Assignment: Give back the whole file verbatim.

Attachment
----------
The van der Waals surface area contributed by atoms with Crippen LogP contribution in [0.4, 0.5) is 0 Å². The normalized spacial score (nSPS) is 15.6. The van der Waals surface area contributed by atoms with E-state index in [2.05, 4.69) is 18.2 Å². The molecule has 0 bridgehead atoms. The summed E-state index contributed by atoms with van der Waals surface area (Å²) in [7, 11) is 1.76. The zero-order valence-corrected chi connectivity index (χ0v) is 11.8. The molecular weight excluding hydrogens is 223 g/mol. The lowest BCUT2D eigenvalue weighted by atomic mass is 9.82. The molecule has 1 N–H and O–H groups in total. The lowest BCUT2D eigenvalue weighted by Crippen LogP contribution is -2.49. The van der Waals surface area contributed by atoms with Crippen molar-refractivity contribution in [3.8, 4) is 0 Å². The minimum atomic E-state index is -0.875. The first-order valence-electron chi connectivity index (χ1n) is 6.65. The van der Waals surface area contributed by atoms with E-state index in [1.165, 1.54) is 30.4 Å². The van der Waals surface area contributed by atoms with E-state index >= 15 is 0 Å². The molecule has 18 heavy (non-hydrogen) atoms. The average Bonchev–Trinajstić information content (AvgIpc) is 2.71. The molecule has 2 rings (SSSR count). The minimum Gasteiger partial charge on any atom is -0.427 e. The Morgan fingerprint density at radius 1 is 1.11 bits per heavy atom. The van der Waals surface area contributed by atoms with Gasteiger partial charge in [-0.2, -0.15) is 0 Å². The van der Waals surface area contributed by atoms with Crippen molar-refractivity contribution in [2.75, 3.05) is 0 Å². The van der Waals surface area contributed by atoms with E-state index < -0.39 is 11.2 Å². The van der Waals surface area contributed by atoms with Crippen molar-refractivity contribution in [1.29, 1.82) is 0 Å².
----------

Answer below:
The van der Waals surface area contributed by atoms with Crippen LogP contribution in [0.4, 0.5) is 0 Å². The normalized spacial score (nSPS) is 15.6. The van der Waals surface area contributed by atoms with E-state index in [2.05, 4.69) is 18.2 Å². The molecule has 0 bridgehead atoms. The summed E-state index contributed by atoms with van der Waals surface area (Å²) in [7, 11) is 1.76. The zero-order valence-corrected chi connectivity index (χ0v) is 11.8. The molecular weight excluding hydrogens is 223 g/mol. The lowest BCUT2D eigenvalue weighted by atomic mass is 9.82. The molecule has 1 N–H and O–H groups in total. The lowest BCUT2D eigenvalue weighted by Crippen LogP contribution is -2.49. The van der Waals surface area contributed by atoms with Crippen molar-refractivity contribution in [3.8, 4) is 0 Å². The minimum atomic E-state index is -0.875. The first-order valence-electron chi connectivity index (χ1n) is 6.65. The van der Waals surface area contributed by atoms with E-state index in [1.165, 1.54) is 30.4 Å². The van der Waals surface area contributed by atoms with E-state index >= 15 is 0 Å². The molecule has 18 heavy (non-hydrogen) atoms. The average Bonchev–Trinajstić information content (AvgIpc) is 2.71. The molecule has 2 rings (SSSR count). The minimum Gasteiger partial charge on any atom is -0.427 e. The Morgan fingerprint density at radius 1 is 1.11 bits per heavy atom. The van der Waals surface area contributed by atoms with Gasteiger partial charge in [-0.2, -0.15) is 0 Å². The van der Waals surface area contributed by atoms with Crippen molar-refractivity contribution in [2.75, 3.05) is 0 Å². The van der Waals surface area contributed by atoms with E-state index < -0.39 is 11.2 Å². The van der Waals surface area contributed by atoms with Crippen molar-refractivity contribution in [1.29, 1.82) is 0 Å².